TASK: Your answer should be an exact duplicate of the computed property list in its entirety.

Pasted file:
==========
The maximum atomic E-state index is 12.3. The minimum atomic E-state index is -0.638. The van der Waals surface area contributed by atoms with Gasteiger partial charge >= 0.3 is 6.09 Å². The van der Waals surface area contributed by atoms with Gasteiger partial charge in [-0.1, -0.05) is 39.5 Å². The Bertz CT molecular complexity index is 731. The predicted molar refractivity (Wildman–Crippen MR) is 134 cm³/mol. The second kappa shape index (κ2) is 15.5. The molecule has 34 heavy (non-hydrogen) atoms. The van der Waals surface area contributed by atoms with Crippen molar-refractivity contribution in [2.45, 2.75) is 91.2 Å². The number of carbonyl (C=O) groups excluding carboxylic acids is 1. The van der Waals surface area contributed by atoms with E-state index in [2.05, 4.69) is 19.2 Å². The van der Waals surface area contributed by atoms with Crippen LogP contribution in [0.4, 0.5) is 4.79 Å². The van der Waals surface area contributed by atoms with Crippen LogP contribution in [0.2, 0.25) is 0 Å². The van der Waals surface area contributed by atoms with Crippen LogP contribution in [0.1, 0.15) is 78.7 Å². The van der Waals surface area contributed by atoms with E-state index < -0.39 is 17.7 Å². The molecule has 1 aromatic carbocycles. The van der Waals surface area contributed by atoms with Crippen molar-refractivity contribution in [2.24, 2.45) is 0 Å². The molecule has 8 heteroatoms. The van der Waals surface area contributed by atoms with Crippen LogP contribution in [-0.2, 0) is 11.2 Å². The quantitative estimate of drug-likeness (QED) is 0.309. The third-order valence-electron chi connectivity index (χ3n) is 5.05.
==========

The maximum atomic E-state index is 12.3. The minimum atomic E-state index is -0.638. The van der Waals surface area contributed by atoms with Gasteiger partial charge >= 0.3 is 6.09 Å². The van der Waals surface area contributed by atoms with Gasteiger partial charge in [-0.1, -0.05) is 39.5 Å². The Bertz CT molecular complexity index is 731. The predicted molar refractivity (Wildman–Crippen MR) is 134 cm³/mol. The second kappa shape index (κ2) is 15.5. The molecule has 34 heavy (non-hydrogen) atoms. The van der Waals surface area contributed by atoms with Crippen molar-refractivity contribution in [2.45, 2.75) is 91.2 Å². The number of carbonyl (C=O) groups excluding carboxylic acids is 1. The van der Waals surface area contributed by atoms with E-state index in [2.05, 4.69) is 19.2 Å². The van der Waals surface area contributed by atoms with Crippen LogP contribution in [0.4, 0.5) is 4.79 Å². The van der Waals surface area contributed by atoms with Crippen LogP contribution in [0.2, 0.25) is 0 Å². The van der Waals surface area contributed by atoms with Crippen LogP contribution in [0.1, 0.15) is 78.7 Å². The van der Waals surface area contributed by atoms with E-state index < -0.39 is 17.7 Å². The molecule has 1 aromatic carbocycles. The van der Waals surface area contributed by atoms with Crippen molar-refractivity contribution in [2.24, 2.45) is 0 Å². The molecule has 8 heteroatoms. The van der Waals surface area contributed by atoms with Crippen LogP contribution in [-0.2, 0) is 11.2 Å². The quantitative estimate of drug-likeness (QED) is 0.309. The third-order valence-electron chi connectivity index (χ3n) is 5.05.